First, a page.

You Can Learn to Discover. It's in Your DNA
You can equally improve my innovation or discovery skills if you just learn what they are and how to become better at it.
Some people believe that it’s easier to become a better executor or, you know, delivery kind of person versus an innovator and just be able to get great new ideas. Part of that belief comes from our history, our experience.
Ninety-nine percent of executive and leadership and management development training around the world is execution focused. So it’s no wonder that we can think to ourselves, “Well, it’s pretty easy to get good at delivering results because for most of us that’s all we’ve been taught and trained to do.” And frankly, that starts in MBA programs and continues on until someone’s in their career in an organization.
But what we’ve discovered is, and basically I can equally improve my innovation or discovery skills if I just learn what they are and how to become better at it. Any of these things – asking more questions, making more observations, talking to more different people, experimenting and trying things – these are things that most people already do, frankly. We know that from our data. But they don’t do it enough. And part of that is they don’t feel competent and they don’t feel capable and it’s basically elevating those skills through practice and through some techniques that can help them get better on the discovery side just the way they were doing on that delivery-execution side.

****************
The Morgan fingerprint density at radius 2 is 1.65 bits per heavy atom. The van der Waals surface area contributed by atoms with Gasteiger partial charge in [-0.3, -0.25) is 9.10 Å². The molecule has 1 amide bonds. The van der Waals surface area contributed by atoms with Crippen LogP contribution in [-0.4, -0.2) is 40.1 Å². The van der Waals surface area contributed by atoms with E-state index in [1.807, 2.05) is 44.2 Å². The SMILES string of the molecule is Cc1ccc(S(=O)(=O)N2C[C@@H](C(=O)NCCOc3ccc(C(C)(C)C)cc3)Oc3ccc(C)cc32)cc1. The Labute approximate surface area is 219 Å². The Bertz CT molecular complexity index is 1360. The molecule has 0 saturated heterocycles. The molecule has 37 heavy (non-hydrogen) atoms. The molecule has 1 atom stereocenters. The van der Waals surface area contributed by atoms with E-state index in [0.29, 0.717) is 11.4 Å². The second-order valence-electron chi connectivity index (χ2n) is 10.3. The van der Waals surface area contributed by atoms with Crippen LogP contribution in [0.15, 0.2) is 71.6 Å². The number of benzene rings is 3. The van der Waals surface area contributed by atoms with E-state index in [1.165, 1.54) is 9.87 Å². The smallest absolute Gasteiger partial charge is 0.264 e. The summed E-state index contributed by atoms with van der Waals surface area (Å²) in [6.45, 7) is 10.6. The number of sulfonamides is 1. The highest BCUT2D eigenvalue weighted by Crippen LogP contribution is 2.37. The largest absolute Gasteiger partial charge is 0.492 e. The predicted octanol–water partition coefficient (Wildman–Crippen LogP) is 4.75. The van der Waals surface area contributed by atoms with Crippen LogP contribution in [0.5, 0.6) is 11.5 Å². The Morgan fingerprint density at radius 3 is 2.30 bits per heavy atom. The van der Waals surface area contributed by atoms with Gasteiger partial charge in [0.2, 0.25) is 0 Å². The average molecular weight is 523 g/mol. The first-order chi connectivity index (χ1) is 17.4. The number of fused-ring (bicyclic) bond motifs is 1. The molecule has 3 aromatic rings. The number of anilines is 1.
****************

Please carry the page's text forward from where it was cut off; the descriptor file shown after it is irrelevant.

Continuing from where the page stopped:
You can learn more about your innovator's DNA here.
Upstreamism advocate Rishi Manchanda calls us to understand health not as a "personal responsibility" but a "common good."
- Upstreamism tasks health care professionals to combat unhealthy social and cultural influences that exist outside — or upstream — of medical facilities.
- Patients from low-income neighborhoods are most at risk of negative health impacts.
- Thankfully, health care professionals are not alone. Upstreamism is increasingly part of our cultural consciousness.
An innovation may lead to lifelike self-reproducing and evolving machines.
- Scientists at Cornell University devise a material with 3 key traits of life.
- The goal for the researchers is not to create life but lifelike machines.
- The researchers were able to program metabolism into the material's DNA.
Some evidence attributes a certain neurological phenomenon to a near death experience.
Time of death is considered when a person has gone into cardiac arrest. This is the cessation of the electrical impulse that drive the heartbeat. As a result, the heart locks up. The moment the heart stops is considered time of death. But does death overtake our mind immediately afterward or does it slowly creep in?
- A huge segment of America's population — the Baby Boom generation — is aging and will live longer than any American generation in history.
- The story we read about in the news? Their drain on social services like Social Security and Medicare.
- But increased longevity is a cause for celebration, says Ashton Applewhite, not doom and gloom.
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